It’s said there’s a festival every day somewhere in Japan. Each year, between 100,000 to 300,000 festivals called “matsuri” burst across the country; some new, some over 1000 years old; from neighbourhood street parties to events seen by millions. July and August is fireworks season when matsuri blaze brightest.
Much of Japan battles humid heat through summer. Armed with battery-run or bamboo fans and wearable ice-packs, punters party in defiance. Follow the music, lanterns and food stall aromas to a photographers’ playground. Children catching goldfish with paper scoops. Shaved ice splashed with syrups bold as crayons. The frenzied flipping of yakisoba noodles.
People flaunt traditional cotton yukata robes. Men are austere in blue or grey but women are dazzling, taking tiny steps swaddled in vibrant prints, hair styled upwards with decorative pins. Join in, don a yukata, but careful guzzling that beer—the wrapped cloth makes bathroom visits a logistical challenge.
From writing wishes on paper to hang from bamboo poles (Tanabata festival) to dancing in straw hats to call ancestral ghosts (Awa Odori), customs vary across regions. The thunderclap of taiko drums loud enough to split the sky and the trill of flutes that mimics the cicadas’ chorus are the soundtrack of summer.
History of Japanese ”matsuri”
Matsuri come from ancient times when the Japanese were in awe of nature and spirits. Rituals grew to appease angry deities and ward off disasters like epidemics, typhoons and crop pests. Today, sweating people still parade elaborate portable shrines on wheels or shoulders, jerking to wake the sleeping gods inside. Once pampered with human hospitality, the divine are escorted back to their realm.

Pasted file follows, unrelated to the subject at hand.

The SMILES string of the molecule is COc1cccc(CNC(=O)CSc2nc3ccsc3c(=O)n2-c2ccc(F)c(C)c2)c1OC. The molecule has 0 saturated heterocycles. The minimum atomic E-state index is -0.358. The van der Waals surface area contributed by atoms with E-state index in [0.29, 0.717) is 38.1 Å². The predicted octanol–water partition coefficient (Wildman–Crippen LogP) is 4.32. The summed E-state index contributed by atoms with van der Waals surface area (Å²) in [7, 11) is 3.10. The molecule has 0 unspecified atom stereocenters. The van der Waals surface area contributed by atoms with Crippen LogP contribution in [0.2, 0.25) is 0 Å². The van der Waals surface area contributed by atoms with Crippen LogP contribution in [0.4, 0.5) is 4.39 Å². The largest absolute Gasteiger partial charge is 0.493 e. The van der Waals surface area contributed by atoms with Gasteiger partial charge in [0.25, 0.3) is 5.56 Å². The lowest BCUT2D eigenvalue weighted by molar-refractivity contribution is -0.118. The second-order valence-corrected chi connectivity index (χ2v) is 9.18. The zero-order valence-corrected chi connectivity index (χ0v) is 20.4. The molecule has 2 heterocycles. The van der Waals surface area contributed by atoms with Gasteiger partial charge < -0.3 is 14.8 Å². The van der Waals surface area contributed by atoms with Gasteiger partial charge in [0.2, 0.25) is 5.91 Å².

Culture thrives in the shrines’ intricate carvings and sumptuous fabrics. Matsuri nurtures Japanese art and craft. Massive carnival floats can take a year of preparation. Every locality has a rite devoted to rice-growing. The songs, steps and masks from old village harvest dances evolved into noh theatre.
Religious faith has weakened and the trend for larger festivals promoting tourism and entertainment grows. But the sacred and spectacle remain intertwined. Japan is a place where a fumigation company erects a tomb for white ants. Used sewing needles are honoured and laid upon soft tofu beds. Kami are the gods that live in everything, natural and man-made—trees, rocks, teapots, calligraphy brushes…
Summer festivals blend Shinto, Buddhism and modernity in a salty, simmering soup. Cities are concrete saunas where asphalt releases warmth into the night, young and old mingle and inhibitions and social hierarchies melt away. There’s so much to capture and if you’re lucky, you might even glimpse a ghost or demon coming out to play.
Sources: Whelan, C., Kansai Cool, Tuttle Publishing, 2014
Festivals, Begin Japanology, (documentary), NHK (Japan Broadcasting Corporation), 2009
Festivals, Japanology Plus, (documentary), NHK (Japan Broadcasting Corporation), 2014